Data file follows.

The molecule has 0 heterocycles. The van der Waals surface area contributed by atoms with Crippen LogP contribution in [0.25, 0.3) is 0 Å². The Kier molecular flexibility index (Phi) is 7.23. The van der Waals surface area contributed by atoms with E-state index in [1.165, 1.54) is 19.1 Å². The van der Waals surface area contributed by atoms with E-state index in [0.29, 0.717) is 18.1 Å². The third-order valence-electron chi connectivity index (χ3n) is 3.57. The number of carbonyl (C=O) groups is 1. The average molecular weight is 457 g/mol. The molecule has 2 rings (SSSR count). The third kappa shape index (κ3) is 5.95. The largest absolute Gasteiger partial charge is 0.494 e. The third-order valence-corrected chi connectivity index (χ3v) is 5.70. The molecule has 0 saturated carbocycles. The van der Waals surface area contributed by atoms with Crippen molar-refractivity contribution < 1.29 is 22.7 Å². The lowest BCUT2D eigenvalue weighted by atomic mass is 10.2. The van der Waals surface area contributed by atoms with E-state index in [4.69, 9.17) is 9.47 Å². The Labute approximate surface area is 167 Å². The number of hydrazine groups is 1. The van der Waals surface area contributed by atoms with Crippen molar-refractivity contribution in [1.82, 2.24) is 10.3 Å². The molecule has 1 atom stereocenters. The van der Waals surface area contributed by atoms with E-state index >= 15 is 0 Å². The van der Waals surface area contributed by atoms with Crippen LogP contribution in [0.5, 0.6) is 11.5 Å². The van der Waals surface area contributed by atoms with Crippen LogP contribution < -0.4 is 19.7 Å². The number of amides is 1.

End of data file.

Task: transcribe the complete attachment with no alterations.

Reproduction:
The molecule has 0 heterocycles. The van der Waals surface area contributed by atoms with Crippen LogP contribution in [0.25, 0.3) is 0 Å². The Kier molecular flexibility index (Phi) is 7.23. The van der Waals surface area contributed by atoms with E-state index in [1.165, 1.54) is 19.1 Å². The van der Waals surface area contributed by atoms with E-state index in [0.29, 0.717) is 18.1 Å². The third-order valence-electron chi connectivity index (χ3n) is 3.57. The number of carbonyl (C=O) groups is 1. The average molecular weight is 457 g/mol. The molecule has 2 rings (SSSR count). The third kappa shape index (κ3) is 5.95. The largest absolute Gasteiger partial charge is 0.494 e. The third-order valence-corrected chi connectivity index (χ3v) is 5.70. The molecule has 0 saturated carbocycles. The van der Waals surface area contributed by atoms with Crippen molar-refractivity contribution < 1.29 is 22.7 Å². The lowest BCUT2D eigenvalue weighted by atomic mass is 10.2. The van der Waals surface area contributed by atoms with E-state index in [4.69, 9.17) is 9.47 Å². The Labute approximate surface area is 167 Å². The number of hydrazine groups is 1. The van der Waals surface area contributed by atoms with Crippen molar-refractivity contribution in [1.82, 2.24) is 10.3 Å². The molecule has 1 atom stereocenters. The van der Waals surface area contributed by atoms with E-state index >= 15 is 0 Å². The van der Waals surface area contributed by atoms with Crippen LogP contribution in [0.5, 0.6) is 11.5 Å². The van der Waals surface area contributed by atoms with Crippen LogP contribution < -0.4 is 19.7 Å². The number of amides is 1.